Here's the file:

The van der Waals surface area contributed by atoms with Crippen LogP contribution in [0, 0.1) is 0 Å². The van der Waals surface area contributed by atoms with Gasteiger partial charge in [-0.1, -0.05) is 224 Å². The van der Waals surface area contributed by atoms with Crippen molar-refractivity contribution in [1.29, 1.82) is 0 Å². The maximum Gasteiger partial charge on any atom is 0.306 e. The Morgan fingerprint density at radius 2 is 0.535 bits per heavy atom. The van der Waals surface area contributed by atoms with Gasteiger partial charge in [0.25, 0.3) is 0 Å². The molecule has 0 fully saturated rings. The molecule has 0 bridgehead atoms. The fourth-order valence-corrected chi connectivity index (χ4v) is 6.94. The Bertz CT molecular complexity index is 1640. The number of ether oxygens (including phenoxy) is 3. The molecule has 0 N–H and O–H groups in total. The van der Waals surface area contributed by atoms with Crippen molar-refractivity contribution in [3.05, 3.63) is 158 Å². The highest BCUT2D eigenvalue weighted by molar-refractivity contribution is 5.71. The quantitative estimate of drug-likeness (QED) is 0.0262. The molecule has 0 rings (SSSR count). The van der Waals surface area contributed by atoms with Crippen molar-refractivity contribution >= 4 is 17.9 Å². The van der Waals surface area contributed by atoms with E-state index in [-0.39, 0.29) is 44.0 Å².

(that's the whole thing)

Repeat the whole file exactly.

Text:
The van der Waals surface area contributed by atoms with Crippen LogP contribution in [0, 0.1) is 0 Å². The van der Waals surface area contributed by atoms with Gasteiger partial charge in [-0.1, -0.05) is 224 Å². The van der Waals surface area contributed by atoms with Crippen molar-refractivity contribution in [1.29, 1.82) is 0 Å². The maximum Gasteiger partial charge on any atom is 0.306 e. The Morgan fingerprint density at radius 2 is 0.535 bits per heavy atom. The van der Waals surface area contributed by atoms with Gasteiger partial charge in [0.25, 0.3) is 0 Å². The molecule has 0 fully saturated rings. The molecule has 0 bridgehead atoms. The fourth-order valence-corrected chi connectivity index (χ4v) is 6.94. The Bertz CT molecular complexity index is 1640. The number of ether oxygens (including phenoxy) is 3. The molecule has 0 N–H and O–H groups in total. The van der Waals surface area contributed by atoms with Crippen molar-refractivity contribution in [3.05, 3.63) is 158 Å². The highest BCUT2D eigenvalue weighted by molar-refractivity contribution is 5.71. The quantitative estimate of drug-likeness (QED) is 0.0262. The molecule has 0 rings (SSSR count). The van der Waals surface area contributed by atoms with Crippen molar-refractivity contribution >= 4 is 17.9 Å². The van der Waals surface area contributed by atoms with E-state index in [-0.39, 0.29) is 44.0 Å².